We have noticed similar findings thus far in our BCVI analysis, with the majority of strokes presenting soon after admission, and frequently prior to the administration of any medication.25 Similarly, Mayberry et al. retrospectively examined cases treated in 2 major trauma centers and noted that all strokes from BCI happened within 12 hours of admission.16 Of note, our study lost 22 patients after hospital discharge to appropriate BCI follow-up. This group, however, was evaluated by both our trauma and neurosurgery teams for an average of 6.3 days (range 1–17 days). All patients in this group were identified as being discharged in stable condition, and all of these individuals had undergone a head CT scan without contrast in addition to the CTA for diagnosis of their BCI. There were no clinically or radiographically detected cerebral infarctions identified in this group, suggesting that within the peritraumatic time frame the stroke rate may be closer to 0.8%. This finding represents similar results identified in our earlier report on low-grade BVIs.25

The progression of injury does not seem to be affected by any specific medical treatment(s). Cothren et al. evaluated 422 patients with BCVI; 162 of those patients had a Grade 1 or 2 BCVI.8 The majority of patients in this cohort (49%) were treated with heparin, 23% were treated with either ASA or a combination of ASA and clopidogrel, and 28% were untreated. This study concluded that there was no reliable way to alter the progression of injury. Our study found similar results in that the progression of injury was not altered by any specific treatment or absence of treatment. Despite treatment with antiplatelet medication, there were 9 patients in this current study who progressed to pseudoaneurysm, with 3 of those patients receiving endovascular stenting for this radiographic progression. No patient in this subgroup experienced any adverse clinical outcomes despite these radiographic changes. Although there have been prior studies reporting varying efficacy and safety of endovascular treatment of pseudoaneurysms in these cases,1,4,7,11,13,19 Li et al. performed a national trauma bank review and found that there was no difference in the functional outcome between patients treated with endovascular procedures compared with patients treated with medicine alone.14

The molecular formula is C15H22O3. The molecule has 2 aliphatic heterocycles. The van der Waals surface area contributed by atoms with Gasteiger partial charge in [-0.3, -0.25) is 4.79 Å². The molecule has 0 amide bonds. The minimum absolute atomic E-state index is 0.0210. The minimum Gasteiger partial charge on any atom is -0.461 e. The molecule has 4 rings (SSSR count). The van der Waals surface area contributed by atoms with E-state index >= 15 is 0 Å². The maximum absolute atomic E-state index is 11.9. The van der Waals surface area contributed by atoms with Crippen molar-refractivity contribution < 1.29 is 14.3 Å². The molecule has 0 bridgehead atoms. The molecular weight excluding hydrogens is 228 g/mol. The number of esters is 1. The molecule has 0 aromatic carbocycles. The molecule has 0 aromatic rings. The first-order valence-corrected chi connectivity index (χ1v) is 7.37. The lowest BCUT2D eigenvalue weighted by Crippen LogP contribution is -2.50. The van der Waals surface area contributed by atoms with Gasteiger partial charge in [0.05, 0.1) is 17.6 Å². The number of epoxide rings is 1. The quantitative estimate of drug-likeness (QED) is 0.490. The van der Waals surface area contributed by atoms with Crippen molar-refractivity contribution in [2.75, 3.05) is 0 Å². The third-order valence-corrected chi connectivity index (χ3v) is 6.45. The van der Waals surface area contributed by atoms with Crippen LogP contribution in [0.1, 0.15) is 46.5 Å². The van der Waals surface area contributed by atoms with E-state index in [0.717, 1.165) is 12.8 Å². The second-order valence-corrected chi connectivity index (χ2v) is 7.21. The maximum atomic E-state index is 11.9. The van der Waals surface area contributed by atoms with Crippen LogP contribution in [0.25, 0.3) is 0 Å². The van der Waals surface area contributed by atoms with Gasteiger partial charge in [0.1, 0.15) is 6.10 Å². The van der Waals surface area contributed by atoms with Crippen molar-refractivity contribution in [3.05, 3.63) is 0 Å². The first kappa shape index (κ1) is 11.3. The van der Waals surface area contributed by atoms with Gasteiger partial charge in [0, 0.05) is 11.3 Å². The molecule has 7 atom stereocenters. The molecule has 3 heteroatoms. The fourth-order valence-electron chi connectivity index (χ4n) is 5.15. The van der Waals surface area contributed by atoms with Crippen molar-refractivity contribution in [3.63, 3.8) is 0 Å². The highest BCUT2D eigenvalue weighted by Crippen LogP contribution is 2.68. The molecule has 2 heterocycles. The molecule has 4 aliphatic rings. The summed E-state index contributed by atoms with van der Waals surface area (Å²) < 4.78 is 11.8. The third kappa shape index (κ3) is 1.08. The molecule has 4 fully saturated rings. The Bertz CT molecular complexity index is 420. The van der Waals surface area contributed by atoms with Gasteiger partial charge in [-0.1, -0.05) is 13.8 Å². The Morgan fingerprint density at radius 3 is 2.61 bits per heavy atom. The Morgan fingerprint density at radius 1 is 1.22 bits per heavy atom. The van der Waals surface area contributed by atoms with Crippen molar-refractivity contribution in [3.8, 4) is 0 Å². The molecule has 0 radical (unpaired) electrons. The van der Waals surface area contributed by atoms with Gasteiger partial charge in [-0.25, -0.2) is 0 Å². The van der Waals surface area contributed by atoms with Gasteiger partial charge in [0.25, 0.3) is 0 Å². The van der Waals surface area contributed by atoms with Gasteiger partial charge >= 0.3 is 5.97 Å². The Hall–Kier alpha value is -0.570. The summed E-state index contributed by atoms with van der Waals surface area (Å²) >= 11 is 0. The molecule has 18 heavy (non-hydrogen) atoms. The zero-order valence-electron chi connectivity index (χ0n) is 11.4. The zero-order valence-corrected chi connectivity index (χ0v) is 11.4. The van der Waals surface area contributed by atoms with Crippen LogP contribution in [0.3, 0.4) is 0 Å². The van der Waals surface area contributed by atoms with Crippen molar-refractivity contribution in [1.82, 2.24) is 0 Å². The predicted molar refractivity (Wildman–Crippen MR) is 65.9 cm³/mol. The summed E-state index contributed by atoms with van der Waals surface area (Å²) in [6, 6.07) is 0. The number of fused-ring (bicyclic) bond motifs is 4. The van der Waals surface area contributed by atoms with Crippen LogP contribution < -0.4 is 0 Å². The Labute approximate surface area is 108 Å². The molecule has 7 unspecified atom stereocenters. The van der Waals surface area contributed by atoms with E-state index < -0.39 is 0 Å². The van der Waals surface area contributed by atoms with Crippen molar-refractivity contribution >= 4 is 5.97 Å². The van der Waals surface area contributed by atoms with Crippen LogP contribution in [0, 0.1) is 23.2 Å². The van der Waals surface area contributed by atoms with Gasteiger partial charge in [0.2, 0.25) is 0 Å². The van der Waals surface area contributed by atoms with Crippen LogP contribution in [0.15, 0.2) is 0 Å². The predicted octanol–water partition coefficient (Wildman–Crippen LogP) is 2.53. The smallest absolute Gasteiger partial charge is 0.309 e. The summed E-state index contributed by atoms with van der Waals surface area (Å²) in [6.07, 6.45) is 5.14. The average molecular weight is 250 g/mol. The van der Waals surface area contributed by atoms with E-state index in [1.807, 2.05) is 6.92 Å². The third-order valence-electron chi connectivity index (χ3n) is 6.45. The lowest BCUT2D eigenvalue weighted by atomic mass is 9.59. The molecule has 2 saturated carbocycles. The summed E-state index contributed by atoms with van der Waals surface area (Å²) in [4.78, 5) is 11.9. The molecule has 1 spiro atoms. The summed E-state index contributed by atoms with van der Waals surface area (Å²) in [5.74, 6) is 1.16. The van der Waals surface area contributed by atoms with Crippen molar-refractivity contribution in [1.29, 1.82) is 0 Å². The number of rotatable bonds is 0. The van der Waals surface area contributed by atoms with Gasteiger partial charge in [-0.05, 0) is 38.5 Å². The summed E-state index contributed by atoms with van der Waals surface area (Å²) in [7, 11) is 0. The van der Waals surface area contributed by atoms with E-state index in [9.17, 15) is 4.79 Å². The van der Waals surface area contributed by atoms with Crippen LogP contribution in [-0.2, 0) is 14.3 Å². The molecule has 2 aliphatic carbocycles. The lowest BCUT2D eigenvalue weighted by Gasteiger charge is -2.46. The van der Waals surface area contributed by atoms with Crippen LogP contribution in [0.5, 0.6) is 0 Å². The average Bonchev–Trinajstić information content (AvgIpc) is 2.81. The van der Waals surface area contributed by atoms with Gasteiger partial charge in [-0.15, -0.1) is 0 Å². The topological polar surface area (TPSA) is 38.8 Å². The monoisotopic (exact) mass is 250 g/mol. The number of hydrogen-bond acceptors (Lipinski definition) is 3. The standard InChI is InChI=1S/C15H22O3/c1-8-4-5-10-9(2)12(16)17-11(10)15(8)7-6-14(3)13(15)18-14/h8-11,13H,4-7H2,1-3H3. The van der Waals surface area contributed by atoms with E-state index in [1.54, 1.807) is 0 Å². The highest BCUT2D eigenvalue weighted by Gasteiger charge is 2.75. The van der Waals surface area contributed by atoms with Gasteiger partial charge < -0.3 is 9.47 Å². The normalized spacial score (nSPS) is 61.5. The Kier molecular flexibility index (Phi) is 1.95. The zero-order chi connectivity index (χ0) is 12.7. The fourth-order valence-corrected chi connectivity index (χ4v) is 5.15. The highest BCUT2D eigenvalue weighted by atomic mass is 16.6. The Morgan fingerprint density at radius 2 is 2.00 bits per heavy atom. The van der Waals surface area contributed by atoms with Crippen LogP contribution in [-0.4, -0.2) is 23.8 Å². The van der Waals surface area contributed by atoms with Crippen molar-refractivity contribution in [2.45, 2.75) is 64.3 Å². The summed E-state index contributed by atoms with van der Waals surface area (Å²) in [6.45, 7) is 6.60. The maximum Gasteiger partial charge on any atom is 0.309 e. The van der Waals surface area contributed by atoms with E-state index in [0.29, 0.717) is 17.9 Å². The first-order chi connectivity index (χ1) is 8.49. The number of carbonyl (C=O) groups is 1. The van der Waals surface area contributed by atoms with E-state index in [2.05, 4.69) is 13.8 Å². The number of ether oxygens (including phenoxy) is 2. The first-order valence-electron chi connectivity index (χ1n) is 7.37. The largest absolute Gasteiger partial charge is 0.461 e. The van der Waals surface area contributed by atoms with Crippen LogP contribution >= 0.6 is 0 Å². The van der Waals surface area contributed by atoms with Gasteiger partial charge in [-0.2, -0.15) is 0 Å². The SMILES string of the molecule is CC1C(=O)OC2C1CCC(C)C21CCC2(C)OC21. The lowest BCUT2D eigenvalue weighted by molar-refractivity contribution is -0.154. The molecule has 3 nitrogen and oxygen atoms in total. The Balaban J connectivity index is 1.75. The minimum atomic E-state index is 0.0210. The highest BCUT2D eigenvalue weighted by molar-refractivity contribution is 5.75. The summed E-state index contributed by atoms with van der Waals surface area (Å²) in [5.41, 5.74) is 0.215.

Limitations of the Study